Your stay in hospital

Homerton serves a culturally diverse community, which is reflected by both our patients and staff. We are fully committed to providing equal and fair treatment for everyone who uses our hospital.

When you arrive you will find a welcome pack providing you with essential information about ward routines, controlling infections, meals, visiting times and a lot more.

Visiting times

Visiting times on the main adult inpatient wards are 12 - 8pm. Two visitors are allowed. The exceptions are below.

If your visitors need to visit outside of these times, please ask the ward sister or nurse in charge. Where possible, they will accommodate such requests; however, our patients’ needs are the most important and at times this may not be possible.

As each ward will have ill patients we ask that visitors are kept to two per bed and that the noise level is minimal.

Visiting times for the Regional Neurological Rehabilitation Unit

Monday                        4pm - 9pm
Tuesday                       4pm - 9pm
Wednesday                  1pm - 9pm
Thursday                      4pm - 9pm
Friday                           1pm - 9pm
Saturday & Sunday     11am - 9pm

Visiting times for the maternity unit
Any restrictions to the numbers of visitors apply to minimise the risk of infection and ensure the health and safety of mothers and their newborn babies

Delivery suite
Up to two birth support partners only. No visiting, to minimise the risk of infection and ensure the health and safety of mothers and their newborn babies.

Maternity ward
8am to 1pm - one adult
1pm to 3pm - rest period, no visiting
3pm to 8pm - 2 visitors

Templar Ward

  • One nominated person is welcome on the ward 24hrs per day.
    This person should be an adult over 18 years of age.
  • The nominated 24hr person should, where possible, refrain from exiting the ward between the hours of 22:00pm - 06:00am for security purposes.
  • Between 14:00pm - 20:00pm, visitors are welcome to the ward:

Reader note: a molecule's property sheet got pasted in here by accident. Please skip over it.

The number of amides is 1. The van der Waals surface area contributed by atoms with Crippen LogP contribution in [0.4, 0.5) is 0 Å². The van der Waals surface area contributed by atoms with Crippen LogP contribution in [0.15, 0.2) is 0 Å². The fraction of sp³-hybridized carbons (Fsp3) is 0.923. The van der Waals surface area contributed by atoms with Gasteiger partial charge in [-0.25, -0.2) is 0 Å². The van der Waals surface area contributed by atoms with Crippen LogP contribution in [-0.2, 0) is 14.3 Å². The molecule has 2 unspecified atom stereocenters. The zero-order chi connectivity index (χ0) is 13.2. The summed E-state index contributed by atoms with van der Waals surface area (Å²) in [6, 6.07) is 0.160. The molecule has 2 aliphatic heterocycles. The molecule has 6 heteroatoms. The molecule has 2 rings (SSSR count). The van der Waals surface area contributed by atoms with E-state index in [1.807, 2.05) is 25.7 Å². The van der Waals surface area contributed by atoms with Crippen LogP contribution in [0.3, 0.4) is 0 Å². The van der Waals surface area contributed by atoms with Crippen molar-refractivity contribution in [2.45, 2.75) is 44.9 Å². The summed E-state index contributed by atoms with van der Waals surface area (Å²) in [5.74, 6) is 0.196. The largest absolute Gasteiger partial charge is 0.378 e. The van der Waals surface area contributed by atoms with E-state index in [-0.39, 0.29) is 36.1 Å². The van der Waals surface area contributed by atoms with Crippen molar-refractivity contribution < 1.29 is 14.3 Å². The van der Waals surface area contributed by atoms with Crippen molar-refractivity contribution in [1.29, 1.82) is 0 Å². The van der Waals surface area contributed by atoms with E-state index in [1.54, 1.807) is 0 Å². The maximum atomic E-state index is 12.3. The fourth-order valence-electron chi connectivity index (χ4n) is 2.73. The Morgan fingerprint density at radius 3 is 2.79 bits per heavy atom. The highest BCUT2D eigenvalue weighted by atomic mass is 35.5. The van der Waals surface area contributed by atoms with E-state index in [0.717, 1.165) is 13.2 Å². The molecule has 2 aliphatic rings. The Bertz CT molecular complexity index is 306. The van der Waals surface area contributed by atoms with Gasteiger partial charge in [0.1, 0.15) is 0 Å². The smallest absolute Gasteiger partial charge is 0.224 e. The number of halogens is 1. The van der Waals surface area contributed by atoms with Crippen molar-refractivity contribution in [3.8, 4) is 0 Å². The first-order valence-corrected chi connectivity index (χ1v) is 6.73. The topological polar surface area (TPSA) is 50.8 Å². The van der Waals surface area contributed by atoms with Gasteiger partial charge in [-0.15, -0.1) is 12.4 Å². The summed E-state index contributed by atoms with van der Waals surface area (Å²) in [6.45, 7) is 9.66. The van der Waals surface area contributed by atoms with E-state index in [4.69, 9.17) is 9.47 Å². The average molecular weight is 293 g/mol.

• Two adults to a bedside at any one time, due to space within the bed areas. This is including the 24hr named birth supporter.
    • Parent’s own children are welcome but must be accompanied by an adult at all times.
    • Visitors between this time are reasonably permitted to swap.
    • Visitors and children must use the chairs provided to sit at the bedside and are asked to refrain from sitting on the patient beds.

Please check with the neonatal unit (SCBU), Starlight, RNRU and the Intensive Care Unit for visiting times as these differ from the general wards.
Young children can become easily bored in the hospital and unfortunately, we cannot provide children’s facilities in every ward. Children can also be vulnerable to picking up infections. We ask that only your immediate family bring in babies or young children to visit.

Flowers on the wards
We do not allow fresh flowers or potted plants in the hospital as they can be hazardous to both patients and staff, especially if there is electrical equipment around. Flowers can also be a source of infection if left in stale water.

Preventing infection

Most common infections 

All of our wards and departments are cleaned as a minimum to standards outlined by the Department of Health, with ward and other high risk areas being cleaned at least daily. 

Image of tap

As a patient you have an important part to play in keeping your hospital clean by keeping personal belongings to a minimum and not littering. Cleanliness is everyone’s responsibility. If you see something that isn’t right please let the ward or department staff know and we will aim to respond to your concern as soon possible.